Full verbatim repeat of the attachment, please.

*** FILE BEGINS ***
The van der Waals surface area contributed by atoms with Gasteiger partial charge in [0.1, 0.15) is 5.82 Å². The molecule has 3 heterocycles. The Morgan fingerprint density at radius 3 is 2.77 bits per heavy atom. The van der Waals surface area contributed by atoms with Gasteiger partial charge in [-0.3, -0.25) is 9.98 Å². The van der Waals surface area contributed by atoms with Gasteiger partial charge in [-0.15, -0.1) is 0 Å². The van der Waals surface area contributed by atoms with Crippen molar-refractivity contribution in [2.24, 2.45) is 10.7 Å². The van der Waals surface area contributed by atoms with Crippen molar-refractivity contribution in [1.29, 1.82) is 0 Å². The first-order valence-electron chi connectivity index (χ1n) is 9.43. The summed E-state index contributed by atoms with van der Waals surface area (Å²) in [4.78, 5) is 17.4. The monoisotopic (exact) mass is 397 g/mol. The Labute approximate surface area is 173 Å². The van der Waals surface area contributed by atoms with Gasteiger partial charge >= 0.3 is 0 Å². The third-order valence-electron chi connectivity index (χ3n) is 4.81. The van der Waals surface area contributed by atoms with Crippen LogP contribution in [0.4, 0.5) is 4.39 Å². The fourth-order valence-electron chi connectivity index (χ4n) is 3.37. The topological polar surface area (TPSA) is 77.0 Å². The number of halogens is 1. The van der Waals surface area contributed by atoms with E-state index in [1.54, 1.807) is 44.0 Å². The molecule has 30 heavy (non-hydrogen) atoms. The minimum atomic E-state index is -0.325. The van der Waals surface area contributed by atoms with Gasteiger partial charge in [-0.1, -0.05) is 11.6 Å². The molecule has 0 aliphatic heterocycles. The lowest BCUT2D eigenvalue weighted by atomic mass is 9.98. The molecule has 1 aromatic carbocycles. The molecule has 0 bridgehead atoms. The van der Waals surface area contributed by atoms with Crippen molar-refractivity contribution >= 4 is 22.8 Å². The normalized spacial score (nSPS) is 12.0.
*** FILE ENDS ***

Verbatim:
The van der Waals surface area contributed by atoms with Gasteiger partial charge in [0.1, 0.15) is 5.82 Å². The molecule has 3 heterocycles. The Morgan fingerprint density at radius 3 is 2.77 bits per heavy atom. The van der Waals surface area contributed by atoms with Gasteiger partial charge in [-0.3, -0.25) is 9.98 Å². The van der Waals surface area contributed by atoms with Gasteiger partial charge in [-0.15, -0.1) is 0 Å². The van der Waals surface area contributed by atoms with Crippen molar-refractivity contribution in [2.24, 2.45) is 10.7 Å². The van der Waals surface area contributed by atoms with Crippen molar-refractivity contribution in [1.29, 1.82) is 0 Å². The first-order valence-electron chi connectivity index (χ1n) is 9.43. The summed E-state index contributed by atoms with van der Waals surface area (Å²) in [4.78, 5) is 17.4. The monoisotopic (exact) mass is 397 g/mol. The Labute approximate surface area is 173 Å². The van der Waals surface area contributed by atoms with Gasteiger partial charge >= 0.3 is 0 Å². The third-order valence-electron chi connectivity index (χ3n) is 4.81. The van der Waals surface area contributed by atoms with Crippen LogP contribution in [0.4, 0.5) is 4.39 Å². The fourth-order valence-electron chi connectivity index (χ4n) is 3.37. The topological polar surface area (TPSA) is 77.0 Å². The number of halogens is 1. The van der Waals surface area contributed by atoms with E-state index in [1.54, 1.807) is 44.0 Å². The molecule has 30 heavy (non-hydrogen) atoms. The minimum atomic E-state index is -0.325. The van der Waals surface area contributed by atoms with Gasteiger partial charge in [-0.1, -0.05) is 11.6 Å². The molecule has 0 aliphatic heterocycles. The lowest BCUT2D eigenvalue weighted by atomic mass is 9.98. The molecule has 1 aromatic carbocycles. The molecule has 0 bridgehead atoms. The van der Waals surface area contributed by atoms with Crippen molar-refractivity contribution >= 4 is 22.8 Å². The normalized spacial score (nSPS) is 12.0.